Wednesday, 29 March 2017

A Bad Attitude

I had a bad attitude on Monday. I let petty cultural differences annoy me. I couldn't understand Joshua's* English and I felt frustrated. Instead of asking him to repeat what he said, I smiled wide and nodded. I just didn't want to put the work into communicating through such an extremely heavy accent. 

My mom would say that, "I woke up on the wrong side of the bed." Perhaps I did, but that is no excuse for lacking patience. I was letting myself get frustrated with someone who was different from me- who spoke differently from me, who was educated in a different way than me. 


Monday night, while I was walking home from class, God convicted me of my bad attitude and bad behaviour. I had not been trying to engage Joshua* and I’m sure that my face revealed my frustration quite a bit. As I stumbled my way down the hill, I walked past a group of young people. I'm never quite sure whether one of them will have a smart aleck remark or if they will walk past quietly or if they will want to greet me and ask, "are you married?" 

As I approached them, I somehow felt that this was not going to be one of the quiet encounters. Groups of teenagers frequently show off to their peers- no matter the country, culture or language. As I passed by, one of the boys in the groups greeted me, “how are you?” Many people here believe that us westerners speak in a nasal tone and so try to mimic this tone when talking to a native English speaker. Some think that they are being friendly but they always come across sounding downright obnoxious. A few of the younger children believe that this is the appropriate way to greet the stranger- speaking as if they were plugging their noses. But, because I do not possess the language skills to explain this way of speaking comes across as rude, I have chosen to ignore these types of greetings. (The numerous other greetings- "Mzungu!" "How are you?" "Hi!"- I gladly return).

But I was convicted. Here I was fuming about Joshua* not trying to adapt his language to be understood and here this group of young people was making fun of my language. 

Was it possible that the difficulty I had in understanding Joshua mirrored the difficulty this community had understanding my language? While I have consciously adapted the way I speak since I first stepped off the plane three months ago, how do I know that Joshua* was not doing everything he could to be understood?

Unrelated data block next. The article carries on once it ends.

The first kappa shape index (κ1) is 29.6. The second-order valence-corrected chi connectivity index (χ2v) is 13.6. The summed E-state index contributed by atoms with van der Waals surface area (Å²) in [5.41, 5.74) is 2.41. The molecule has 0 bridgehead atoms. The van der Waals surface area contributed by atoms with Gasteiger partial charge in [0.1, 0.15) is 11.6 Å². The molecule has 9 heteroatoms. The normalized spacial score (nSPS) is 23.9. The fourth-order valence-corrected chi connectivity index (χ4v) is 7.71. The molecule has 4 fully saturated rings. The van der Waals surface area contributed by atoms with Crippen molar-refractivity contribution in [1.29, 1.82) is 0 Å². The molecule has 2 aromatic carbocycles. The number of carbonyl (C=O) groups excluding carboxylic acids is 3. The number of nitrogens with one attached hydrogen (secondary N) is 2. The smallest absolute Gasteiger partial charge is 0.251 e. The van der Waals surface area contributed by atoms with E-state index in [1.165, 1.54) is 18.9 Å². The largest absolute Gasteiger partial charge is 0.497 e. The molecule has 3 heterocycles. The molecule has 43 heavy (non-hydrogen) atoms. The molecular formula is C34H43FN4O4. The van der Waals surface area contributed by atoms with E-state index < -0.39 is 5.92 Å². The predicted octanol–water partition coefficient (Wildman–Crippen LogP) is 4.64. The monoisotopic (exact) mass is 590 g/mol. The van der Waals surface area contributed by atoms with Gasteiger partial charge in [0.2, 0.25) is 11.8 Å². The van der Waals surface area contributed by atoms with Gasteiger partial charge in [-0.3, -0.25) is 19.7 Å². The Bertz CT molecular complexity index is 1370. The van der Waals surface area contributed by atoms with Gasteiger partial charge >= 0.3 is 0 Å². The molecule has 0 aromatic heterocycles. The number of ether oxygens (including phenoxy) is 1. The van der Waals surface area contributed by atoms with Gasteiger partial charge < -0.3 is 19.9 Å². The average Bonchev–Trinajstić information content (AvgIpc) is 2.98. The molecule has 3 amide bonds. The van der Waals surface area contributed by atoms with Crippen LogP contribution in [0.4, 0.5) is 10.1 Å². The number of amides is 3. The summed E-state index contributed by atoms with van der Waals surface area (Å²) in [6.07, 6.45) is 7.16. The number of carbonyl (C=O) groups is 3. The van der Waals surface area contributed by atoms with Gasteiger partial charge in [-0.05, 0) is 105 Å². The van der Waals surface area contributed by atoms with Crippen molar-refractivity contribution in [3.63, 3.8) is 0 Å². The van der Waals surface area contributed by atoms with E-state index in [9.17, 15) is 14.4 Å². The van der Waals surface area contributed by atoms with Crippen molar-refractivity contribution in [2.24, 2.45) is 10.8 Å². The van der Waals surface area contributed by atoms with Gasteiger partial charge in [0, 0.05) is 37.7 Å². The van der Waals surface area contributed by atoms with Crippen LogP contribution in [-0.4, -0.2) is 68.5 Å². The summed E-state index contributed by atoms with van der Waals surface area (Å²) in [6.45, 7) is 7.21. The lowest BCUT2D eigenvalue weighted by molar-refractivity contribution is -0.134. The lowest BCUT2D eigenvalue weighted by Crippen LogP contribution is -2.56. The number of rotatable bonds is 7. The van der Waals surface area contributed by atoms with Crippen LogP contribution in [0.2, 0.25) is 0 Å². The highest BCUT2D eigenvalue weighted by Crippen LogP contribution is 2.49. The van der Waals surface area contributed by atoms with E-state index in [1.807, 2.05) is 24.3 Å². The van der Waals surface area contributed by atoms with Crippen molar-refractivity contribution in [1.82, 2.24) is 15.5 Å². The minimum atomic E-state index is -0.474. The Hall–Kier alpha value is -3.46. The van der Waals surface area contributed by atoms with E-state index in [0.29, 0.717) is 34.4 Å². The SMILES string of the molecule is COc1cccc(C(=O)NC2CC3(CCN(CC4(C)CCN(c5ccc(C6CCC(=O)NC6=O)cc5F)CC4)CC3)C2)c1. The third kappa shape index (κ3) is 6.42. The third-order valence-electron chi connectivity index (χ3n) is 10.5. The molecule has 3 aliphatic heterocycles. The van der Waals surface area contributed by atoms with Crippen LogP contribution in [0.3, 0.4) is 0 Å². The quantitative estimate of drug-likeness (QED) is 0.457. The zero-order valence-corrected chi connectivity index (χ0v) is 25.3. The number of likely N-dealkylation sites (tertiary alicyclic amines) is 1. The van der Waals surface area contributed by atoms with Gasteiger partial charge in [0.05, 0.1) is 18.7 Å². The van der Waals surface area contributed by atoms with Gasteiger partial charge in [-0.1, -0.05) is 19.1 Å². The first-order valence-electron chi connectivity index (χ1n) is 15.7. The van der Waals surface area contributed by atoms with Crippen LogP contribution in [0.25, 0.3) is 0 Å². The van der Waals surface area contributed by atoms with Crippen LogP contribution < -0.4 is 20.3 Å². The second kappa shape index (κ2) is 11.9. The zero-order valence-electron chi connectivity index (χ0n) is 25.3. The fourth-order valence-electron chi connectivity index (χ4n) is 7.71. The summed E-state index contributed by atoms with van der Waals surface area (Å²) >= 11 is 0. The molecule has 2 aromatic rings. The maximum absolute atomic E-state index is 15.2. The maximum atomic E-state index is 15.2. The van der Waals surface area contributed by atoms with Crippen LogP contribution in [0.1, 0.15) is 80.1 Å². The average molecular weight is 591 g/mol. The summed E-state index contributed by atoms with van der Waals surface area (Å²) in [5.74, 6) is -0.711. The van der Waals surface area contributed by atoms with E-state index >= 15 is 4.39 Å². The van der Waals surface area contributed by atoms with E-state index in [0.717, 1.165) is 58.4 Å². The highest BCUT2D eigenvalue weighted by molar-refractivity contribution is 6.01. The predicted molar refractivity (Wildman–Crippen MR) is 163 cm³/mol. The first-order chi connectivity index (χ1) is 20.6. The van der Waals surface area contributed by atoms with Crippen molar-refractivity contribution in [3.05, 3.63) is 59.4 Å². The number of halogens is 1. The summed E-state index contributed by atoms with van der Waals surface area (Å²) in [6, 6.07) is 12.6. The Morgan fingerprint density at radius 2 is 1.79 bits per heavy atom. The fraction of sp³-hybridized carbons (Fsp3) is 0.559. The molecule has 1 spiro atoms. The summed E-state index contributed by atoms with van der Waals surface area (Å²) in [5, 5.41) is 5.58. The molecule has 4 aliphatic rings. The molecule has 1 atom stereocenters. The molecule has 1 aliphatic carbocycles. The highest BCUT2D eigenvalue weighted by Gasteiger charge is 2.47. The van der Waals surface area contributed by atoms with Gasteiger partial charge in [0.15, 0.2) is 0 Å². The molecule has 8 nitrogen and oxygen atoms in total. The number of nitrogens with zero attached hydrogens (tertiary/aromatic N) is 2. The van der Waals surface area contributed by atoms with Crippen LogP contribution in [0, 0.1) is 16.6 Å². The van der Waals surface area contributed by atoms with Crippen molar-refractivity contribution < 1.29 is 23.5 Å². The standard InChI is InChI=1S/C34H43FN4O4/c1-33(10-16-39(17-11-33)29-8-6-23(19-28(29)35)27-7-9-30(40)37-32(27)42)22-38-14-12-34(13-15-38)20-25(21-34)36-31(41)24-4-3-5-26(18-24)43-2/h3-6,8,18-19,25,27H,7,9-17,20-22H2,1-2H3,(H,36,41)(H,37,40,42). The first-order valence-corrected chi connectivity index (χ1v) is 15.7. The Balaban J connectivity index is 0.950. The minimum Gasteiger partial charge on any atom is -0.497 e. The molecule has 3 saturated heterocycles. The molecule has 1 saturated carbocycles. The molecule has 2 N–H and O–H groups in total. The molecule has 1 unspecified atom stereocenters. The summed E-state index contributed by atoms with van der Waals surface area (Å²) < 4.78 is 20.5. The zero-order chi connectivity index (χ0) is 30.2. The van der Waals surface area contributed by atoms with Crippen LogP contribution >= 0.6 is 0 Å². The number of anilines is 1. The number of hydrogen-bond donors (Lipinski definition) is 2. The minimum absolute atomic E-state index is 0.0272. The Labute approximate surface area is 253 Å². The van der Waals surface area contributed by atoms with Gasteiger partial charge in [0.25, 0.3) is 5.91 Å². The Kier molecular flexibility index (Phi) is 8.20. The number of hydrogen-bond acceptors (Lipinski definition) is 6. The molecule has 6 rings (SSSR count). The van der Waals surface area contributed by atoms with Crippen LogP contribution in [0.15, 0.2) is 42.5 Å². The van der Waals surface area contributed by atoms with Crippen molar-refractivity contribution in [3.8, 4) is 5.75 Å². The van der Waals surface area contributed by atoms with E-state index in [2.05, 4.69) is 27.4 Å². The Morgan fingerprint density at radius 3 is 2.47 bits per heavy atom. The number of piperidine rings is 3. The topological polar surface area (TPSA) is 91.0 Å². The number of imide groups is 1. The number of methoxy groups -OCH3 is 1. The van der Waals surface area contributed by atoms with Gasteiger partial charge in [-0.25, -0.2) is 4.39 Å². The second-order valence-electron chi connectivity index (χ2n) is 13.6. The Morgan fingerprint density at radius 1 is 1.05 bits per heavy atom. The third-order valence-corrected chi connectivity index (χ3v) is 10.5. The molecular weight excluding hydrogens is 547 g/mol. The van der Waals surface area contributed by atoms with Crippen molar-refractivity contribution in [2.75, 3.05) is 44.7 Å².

The people in this community have graciously welcomed me with open arms. Why couldn’t I do the same with Joshua*? He was the visitor after all. I, as the visitor, had been welcomed. Why couldn’t I, as the host, welcome others? 

I thank God for using a group of rude teenagers to convict me of my sin. God and I had a long conversation Monday night. Tuesday morning I made sure that I got up on the right side of bed, walked to school with a smile on my face, and devoted extra patience to communicating with Joshua*. He was, after all, doing his very best to speak my language. The very least I could do was listen with patience and try to understand.

I can proudly say that we are now friends and, over time, my ears have slowly adapted to understanding his English. 


* not his real name.



Preschool Teacher Training

I recently spent a week and a half participating in a teacher training. For three days I was trained to use a new preschool curriculum and then we (myself and four other teacher trainers) spent a week training 9 preschool teachers to use it. 

Sarie, Lucy and Judi
The program came out of an organization in South Africa called Isivuno and is geared for use in the developing world. All the suggested teaching aids are made using readily available resources such as discarded bottle caps, pieces of colourful plastic, candy wrappers, rocks, hand-drawn posters, etc. 

The training was wonderful and I so appreciated working with this new curriculum. I particularly really enjoyed my first official time training teachers. I have learned a lot these past months about the limitations placed on teachers and schools here in Kenya. While most teachers are incredibly passionate about teaching children, teachers often don't get paid regularly, have to teach with very limited resources and often do not receive adequate training. Now, that's a huge generalization of Kenyan schools, but a true generalization nonetheless.